Theodoric (or Thierry, or Dietrich) of Freiberg (c.1250-c.1310) was a Dominican, a philosopher, and a physician. His name is often written with the title magister (master), so we know he had an advanced university education, almost certainly at Paris. In 1293 he was named Provincial of the Dominican Order, Albertus Magnus' old post.
|Freiberg's description of the geometry of the rainbow.|
That last is important, especially if you've read the link I gave you above and are aware of the competing theories for refraction and reflection, and the place of water droplets versus clouds. Freiberg accurately describes how the path of sunlight is refracted when it enters the droplet, reflected off the other side of the droplet, and refracted again when it leaves the droplet and becomes visible to the observer. Freiberg determined much of this by experimenting with glass spheres filled with water, an extraordinary act in itself in the history of scientific experimentation.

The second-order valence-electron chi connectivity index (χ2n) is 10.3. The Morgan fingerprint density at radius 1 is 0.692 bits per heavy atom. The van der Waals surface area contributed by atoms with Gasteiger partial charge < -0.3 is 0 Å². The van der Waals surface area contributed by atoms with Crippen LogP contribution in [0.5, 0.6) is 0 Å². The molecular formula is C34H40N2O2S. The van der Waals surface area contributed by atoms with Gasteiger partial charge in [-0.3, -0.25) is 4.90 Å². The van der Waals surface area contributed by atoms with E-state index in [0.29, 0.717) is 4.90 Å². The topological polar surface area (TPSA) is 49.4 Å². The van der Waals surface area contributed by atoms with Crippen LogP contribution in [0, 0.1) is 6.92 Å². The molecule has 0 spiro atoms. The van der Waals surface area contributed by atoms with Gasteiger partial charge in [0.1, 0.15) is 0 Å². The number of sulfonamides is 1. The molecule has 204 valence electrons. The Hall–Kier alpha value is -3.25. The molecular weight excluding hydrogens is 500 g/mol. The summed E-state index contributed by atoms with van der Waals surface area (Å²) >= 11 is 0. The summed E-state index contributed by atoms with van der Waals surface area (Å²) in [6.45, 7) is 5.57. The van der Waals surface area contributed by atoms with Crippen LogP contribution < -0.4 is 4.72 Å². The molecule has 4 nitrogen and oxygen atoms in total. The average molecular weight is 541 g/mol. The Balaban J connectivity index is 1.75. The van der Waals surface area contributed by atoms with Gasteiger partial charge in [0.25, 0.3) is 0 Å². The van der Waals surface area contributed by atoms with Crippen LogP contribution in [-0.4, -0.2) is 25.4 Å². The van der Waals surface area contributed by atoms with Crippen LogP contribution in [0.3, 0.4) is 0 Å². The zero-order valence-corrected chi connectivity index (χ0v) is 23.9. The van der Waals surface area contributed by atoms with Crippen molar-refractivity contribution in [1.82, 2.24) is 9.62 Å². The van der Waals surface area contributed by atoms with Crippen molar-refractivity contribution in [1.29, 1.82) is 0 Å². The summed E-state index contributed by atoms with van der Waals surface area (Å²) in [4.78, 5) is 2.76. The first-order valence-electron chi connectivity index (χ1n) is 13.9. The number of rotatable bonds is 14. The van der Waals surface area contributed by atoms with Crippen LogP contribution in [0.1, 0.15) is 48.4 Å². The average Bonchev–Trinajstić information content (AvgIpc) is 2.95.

Perhaps, however, the mechanics of the rainbow was an idea whose time had come. In one of those examples of synchronicity that crop up in history from time to time, there was another scientist who came to some of the same conclusions as Frieberg. His name was Kamal al-Din al-Farisi, and he and Freiberg had no contact—although they did have one thing in common: they both knew the 11th century seven-volume work called The Book of Optics by Ibn al-Haytham. But that's for another day.